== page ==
The patchelf utility allows you to change the linker called by the program to an alternative that you supply, as well as setting the RPATH variable to tell the program to search non-standard paths for the libc libraries.

Here’s an example using a generic program called tacg to show what I mean.

# 1st, let's note the size of the executable on my laptop:
hjm@laptop : $ ls -l tacg
-rwxr-xr-x 1 root root 1484760 May 17  2018 tacg*

# then check it, freshly copied on the cluster:
hmangala@cluster : $ ls -l tacg
-rwxr-xr-x 1 hmangala staff 1484760 Apr 13 14:00 tacg*

# looks like it's the same size, but is it?
hjm@laptop : $ md5sum tacg
e00aef6495d24dd622c3cb5d3d640c57  tacg

hmangala@cluster : $ md5sum tacg
e00aef6495d24dd622c3cb5d3d640c57  tacg   # yup, it is.

# now let's do the patchelf magic:
hmangala@cluster :
$ patchelf \
 --set-interpreter /data/users/hmangala/tacg_dir/ld-linux-x86-64.so.2 \
 --set-rpath /data/users/hmangala/tacg_dir /data/users/hmangala/tacg

# now note what hash of the cluster copy is:
hmangala@cluster : $ md5sum tacg
e0b2c9f1cc901c4693a8cb651ad62f6b  tacg  # different than on the laptop above

# and now the loader specified is:
hmangala@cluster : $ strings tacg | grep ld-linux

# instead of the laptop version:
hjm@laptop : $ strings tacg | grep ld-linux

# now when we try to run tacg on the cluster
hmangala@cluster : $ ./tacg
./tacg: relocation error: /lib64/libpthread.so.0: symbol __vdso_clock_gettime,
version GLIBC_PRIVATE not defined in file libc.so.6 with link time reference

Hurray!! (sort of).. An error, but NOT the GLIBC error. The one above is from a required library libpthread.so.0 that is not compatible with the libc.so that we copied in. The resolution of this requires the libpthread that is compatible with the newer GLIBC. Solving this requires copying the libpthread.so library to the cluster as well and placing it with the libpcre.so in my private ~/lib dir. This could have been foreseen if I had paid attention to the output of ldd initially on my laptop:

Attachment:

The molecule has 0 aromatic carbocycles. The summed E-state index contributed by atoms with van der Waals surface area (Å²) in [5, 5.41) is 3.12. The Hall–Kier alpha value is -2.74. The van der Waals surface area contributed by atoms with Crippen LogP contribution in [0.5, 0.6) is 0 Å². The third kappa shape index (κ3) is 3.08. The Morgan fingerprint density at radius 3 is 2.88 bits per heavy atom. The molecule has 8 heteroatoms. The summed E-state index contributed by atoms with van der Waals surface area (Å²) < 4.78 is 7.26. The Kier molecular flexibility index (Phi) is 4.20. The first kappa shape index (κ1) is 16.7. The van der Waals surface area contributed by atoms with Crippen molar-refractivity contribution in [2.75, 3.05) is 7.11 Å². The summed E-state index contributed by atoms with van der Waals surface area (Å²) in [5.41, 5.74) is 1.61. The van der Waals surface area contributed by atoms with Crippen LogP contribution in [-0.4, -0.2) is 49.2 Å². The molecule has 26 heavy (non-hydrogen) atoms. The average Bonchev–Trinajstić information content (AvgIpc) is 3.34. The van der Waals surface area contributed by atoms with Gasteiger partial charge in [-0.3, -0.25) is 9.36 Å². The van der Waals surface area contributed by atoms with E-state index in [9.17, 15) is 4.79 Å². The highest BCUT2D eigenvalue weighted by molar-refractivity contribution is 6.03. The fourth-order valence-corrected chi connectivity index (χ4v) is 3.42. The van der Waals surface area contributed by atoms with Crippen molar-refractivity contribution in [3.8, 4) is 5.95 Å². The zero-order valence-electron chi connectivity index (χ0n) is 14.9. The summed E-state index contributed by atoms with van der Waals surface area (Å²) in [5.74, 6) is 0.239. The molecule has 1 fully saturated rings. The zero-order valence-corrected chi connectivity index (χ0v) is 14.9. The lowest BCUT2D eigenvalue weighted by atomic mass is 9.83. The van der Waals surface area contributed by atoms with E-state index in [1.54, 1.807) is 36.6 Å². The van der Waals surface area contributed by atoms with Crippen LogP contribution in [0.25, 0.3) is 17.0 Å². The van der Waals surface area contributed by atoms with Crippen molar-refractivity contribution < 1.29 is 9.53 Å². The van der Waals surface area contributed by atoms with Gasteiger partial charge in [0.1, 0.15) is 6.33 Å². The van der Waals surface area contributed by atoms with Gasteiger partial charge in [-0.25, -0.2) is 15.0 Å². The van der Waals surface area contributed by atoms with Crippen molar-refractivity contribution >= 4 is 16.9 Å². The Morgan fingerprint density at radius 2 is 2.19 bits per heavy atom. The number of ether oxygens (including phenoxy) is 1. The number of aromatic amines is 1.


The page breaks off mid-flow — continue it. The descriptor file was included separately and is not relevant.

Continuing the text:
hjm@laptop : $ ldd tacg
        linux-vdso.so.1 =>  (0x00007ffd097db000)
        libpcre.so.3 => /lib/x86_64-linux-gnu/libpcre.so.3 (0x00007fc07353b000)
        libm.so.6 => /lib/x86_64-linux-gnu/libm.so.6 (0x00007fc073232000)
        libc.so.6 => /lib/x86_64-linux-gnu/libc.so.6 (0x00007fc072e68000)
        libpthread.so.0 => /lib/x86_64-linux-gnu/libpthread.so.0 (0x00007fc072c4a000) <<<< Aha!
        /lib64/ld-linux-x86-64.so.2 (0x0000558564494000)

OK - I’ve found and copied in the new libpthread.so library (and also the newer libpcre.so) to my private ~/lib dir. Note that I copied them with their integral symlinks (using rsync -a).

hmangala@cluster : $ ls -l lib
total 588
lrwxrwxrwx 1 hmangala staff     17 Apr 13 13:49 libpcre.so.3 -> libpcre.so.3.13.2
-rw-r--r-- 1 hmangala staff 456632 Mar 24  2016 libpcre.so.3.13.2
-rwxr-xr-x 1 hmangala staff 138696 Feb  5 12:11 libpthread-2.23.so*
lrwxrwxrwx 1 hmangala staff     18 Apr 13 13:49 libpthread.so.0 -> libpthread-2.23.so*

# once we've adjusted the LD_LIBRARY_PATH variable

export LD_LIBRARY_PATH=/data/users/hmangala/lib:$PATH